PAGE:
If we take John Koch’s suggestion that Ceretic of Elmet was the son of Guallauc, then Ceretic’s father was leading armies in the late sixth century.

Ceretic could have been born as late as the late 590s, if he was born well into his (putative) father’s active life. This would place him in his late teens in 614, just about old enough to be a king. None of the sources mention any children, which would be consistent with Ceretic having been too young to have married or fathered children before the end of his reign. However, the sources available to us are very patchy and it is perfectly possible that Ceretic did have children and they were simply not considered important enough to be mentioned (as is very likely if they did not hold positions of political or ecclesiastical power).

Ceretic was probably born some time after 550 (550 would make him 64 years old in 614), otherwise he would have been getting too old to be an active ruler in 614-617. This would make him an adult at the time of his father’s campaigns in the late sixth century, and so it is slightly surprising that he is not mentioned even in passing, but I wouldn’t read too much into that.

On the whole, I would favour a birth date for Ceretic somewhere in the middle of the possible range, probably some time around 580 or so. This would make him too young to take a senior role in his father’s campaigns in the late sixth century, and he would be an adult in his thirties by the time we know he was ruling Elmet in 614-617.


No children, wife or parents are recorded for Ceretic of Elmet, so his family background and connections are uncertain. If John Koch is correct that he was the son of Guallauc ap Laenauc, then his family was a branch of the ‘Men of the North’ and claimed descent from the founder figure Coel Hen. This would make Ceretic and his father relatives of Peredur (possible king of York, see post on Peredur) and Urien, king of Rheged. This is quite a likely familial association for someone who ruled a territory in part of modern Yorkshire.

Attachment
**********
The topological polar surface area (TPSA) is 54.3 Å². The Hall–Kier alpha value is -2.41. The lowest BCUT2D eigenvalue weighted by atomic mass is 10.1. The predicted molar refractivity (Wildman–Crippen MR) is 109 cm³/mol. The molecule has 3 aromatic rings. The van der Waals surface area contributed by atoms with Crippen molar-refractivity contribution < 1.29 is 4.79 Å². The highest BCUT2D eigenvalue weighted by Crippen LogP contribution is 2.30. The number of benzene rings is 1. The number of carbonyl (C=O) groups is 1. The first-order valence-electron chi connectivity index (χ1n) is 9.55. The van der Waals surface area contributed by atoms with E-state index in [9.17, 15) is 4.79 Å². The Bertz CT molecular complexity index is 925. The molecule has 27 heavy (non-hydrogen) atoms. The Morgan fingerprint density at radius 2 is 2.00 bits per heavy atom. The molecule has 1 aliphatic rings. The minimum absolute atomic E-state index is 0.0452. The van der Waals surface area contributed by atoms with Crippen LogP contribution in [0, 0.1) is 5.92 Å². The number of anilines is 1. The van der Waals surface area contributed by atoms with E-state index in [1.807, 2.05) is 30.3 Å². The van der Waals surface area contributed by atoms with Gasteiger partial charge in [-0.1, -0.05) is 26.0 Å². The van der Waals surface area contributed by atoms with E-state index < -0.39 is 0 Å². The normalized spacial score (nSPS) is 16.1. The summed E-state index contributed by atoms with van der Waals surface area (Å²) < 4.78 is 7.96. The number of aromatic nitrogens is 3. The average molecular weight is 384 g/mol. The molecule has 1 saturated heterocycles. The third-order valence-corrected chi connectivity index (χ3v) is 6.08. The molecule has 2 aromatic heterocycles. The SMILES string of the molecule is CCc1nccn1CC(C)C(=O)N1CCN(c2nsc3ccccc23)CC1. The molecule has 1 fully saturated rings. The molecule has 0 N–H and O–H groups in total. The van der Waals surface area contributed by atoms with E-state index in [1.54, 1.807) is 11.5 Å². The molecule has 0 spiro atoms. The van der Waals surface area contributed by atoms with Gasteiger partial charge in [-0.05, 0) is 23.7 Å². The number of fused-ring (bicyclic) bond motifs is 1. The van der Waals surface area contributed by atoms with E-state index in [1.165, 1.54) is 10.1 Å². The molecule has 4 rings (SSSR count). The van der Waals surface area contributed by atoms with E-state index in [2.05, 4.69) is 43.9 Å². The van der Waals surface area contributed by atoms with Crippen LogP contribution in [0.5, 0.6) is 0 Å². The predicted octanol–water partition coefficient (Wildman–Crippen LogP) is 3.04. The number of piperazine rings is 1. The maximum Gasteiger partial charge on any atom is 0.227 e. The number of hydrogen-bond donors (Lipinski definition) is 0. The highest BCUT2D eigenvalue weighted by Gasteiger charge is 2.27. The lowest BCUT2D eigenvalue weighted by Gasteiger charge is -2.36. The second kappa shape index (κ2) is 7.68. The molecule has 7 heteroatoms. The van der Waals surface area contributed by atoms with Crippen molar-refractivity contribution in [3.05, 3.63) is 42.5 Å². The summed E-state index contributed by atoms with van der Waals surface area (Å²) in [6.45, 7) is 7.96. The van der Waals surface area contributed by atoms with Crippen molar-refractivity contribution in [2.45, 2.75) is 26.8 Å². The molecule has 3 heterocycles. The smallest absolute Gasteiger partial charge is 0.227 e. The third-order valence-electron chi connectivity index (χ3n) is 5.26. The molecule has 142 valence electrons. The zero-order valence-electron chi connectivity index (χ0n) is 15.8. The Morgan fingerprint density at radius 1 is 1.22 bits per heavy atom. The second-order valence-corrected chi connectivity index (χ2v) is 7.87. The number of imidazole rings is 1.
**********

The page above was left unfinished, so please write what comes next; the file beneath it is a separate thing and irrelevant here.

If Ceretic of Elmet is the Caradawg ap Gwallawc of the Triad, then presumably he was associated with some famous incident of marital infidelity, since he is listed as one of the Three Adulterers. Make of that what you will. (Sometimes I wish the Triads were just a little less cryptic).


Assuming that Ceretic of Elmet is the same British king Ceretic mentioned by Bede, he had given refuge to Hereric of Deira. Since Bede says that Hereric was living under Ceretic’s protection, this indicates that Hereric’s presence was officially recognised and sanctioned by Ceretic. Hereric’s wife and at least one young daughter, possibly two, were also living with him at Ceretic’s court. This may suggest that Hereric had been there some time, long enough to establish a household, and/or that he felt sufficiently secure there to bring his family to live with him. If he had been on the run from a recent defeat in battle, say, or if he doubted Ceretic’s intentions, it is perhaps unlikely that his wife and baby daughter(s) would be with him. This is consistent with Ceretic having a friendly attitude towards Hereric, rather than one of hostility or resentment, though this is speculative.